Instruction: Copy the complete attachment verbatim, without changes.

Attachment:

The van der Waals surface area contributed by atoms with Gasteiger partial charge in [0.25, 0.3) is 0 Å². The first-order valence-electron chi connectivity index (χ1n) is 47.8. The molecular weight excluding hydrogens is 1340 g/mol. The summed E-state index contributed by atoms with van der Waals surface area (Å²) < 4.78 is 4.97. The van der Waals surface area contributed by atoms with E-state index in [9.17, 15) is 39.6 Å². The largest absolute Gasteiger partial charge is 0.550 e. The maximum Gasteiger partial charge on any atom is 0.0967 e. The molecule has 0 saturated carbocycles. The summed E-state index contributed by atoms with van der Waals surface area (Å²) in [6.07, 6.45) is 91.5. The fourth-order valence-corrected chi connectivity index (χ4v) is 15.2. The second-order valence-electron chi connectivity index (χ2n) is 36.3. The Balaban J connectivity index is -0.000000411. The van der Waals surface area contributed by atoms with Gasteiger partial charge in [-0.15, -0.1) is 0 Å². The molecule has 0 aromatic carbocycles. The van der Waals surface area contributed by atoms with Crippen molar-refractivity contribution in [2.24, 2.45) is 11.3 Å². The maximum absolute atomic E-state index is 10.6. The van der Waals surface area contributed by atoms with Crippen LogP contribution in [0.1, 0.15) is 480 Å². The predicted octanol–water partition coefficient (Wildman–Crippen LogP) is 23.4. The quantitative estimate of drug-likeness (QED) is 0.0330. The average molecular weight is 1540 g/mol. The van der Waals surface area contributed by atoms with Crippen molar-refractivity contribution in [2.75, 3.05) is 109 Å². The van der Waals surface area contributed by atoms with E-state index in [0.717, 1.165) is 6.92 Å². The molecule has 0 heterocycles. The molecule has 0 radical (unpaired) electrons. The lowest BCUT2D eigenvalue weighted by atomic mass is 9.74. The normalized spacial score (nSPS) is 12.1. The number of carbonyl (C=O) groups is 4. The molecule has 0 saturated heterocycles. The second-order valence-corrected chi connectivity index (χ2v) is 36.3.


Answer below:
The van der Waals surface area contributed by atoms with Gasteiger partial charge in [0.25, 0.3) is 0 Å². The first-order valence-electron chi connectivity index (χ1n) is 47.8. The molecular weight excluding hydrogens is 1340 g/mol. The summed E-state index contributed by atoms with van der Waals surface area (Å²) < 4.78 is 4.97. The van der Waals surface area contributed by atoms with E-state index in [9.17, 15) is 39.6 Å². The largest absolute Gasteiger partial charge is 0.550 e. The maximum Gasteiger partial charge on any atom is 0.0967 e. The molecule has 0 saturated carbocycles. The summed E-state index contributed by atoms with van der Waals surface area (Å²) in [6.07, 6.45) is 91.5. The fourth-order valence-corrected chi connectivity index (χ4v) is 15.2. The second-order valence-electron chi connectivity index (χ2n) is 36.3. The Balaban J connectivity index is -0.000000411. The van der Waals surface area contributed by atoms with Gasteiger partial charge in [-0.15, -0.1) is 0 Å². The molecule has 0 aromatic carbocycles. The van der Waals surface area contributed by atoms with Crippen molar-refractivity contribution in [2.24, 2.45) is 11.3 Å². The maximum absolute atomic E-state index is 10.6. The van der Waals surface area contributed by atoms with Crippen LogP contribution in [0.1, 0.15) is 480 Å². The predicted octanol–water partition coefficient (Wildman–Crippen LogP) is 23.4. The quantitative estimate of drug-likeness (QED) is 0.0330. The average molecular weight is 1540 g/mol. The van der Waals surface area contributed by atoms with Crippen molar-refractivity contribution in [2.75, 3.05) is 109 Å². The van der Waals surface area contributed by atoms with E-state index in [0.717, 1.165) is 6.92 Å². The molecule has 0 heterocycles. The molecule has 0 radical (unpaired) electrons. The lowest BCUT2D eigenvalue weighted by atomic mass is 9.74. The normalized spacial score (nSPS) is 12.1. The number of carbonyl (C=O) groups is 4. The molecule has 0 saturated heterocycles. The second-order valence-corrected chi connectivity index (χ2v) is 36.3.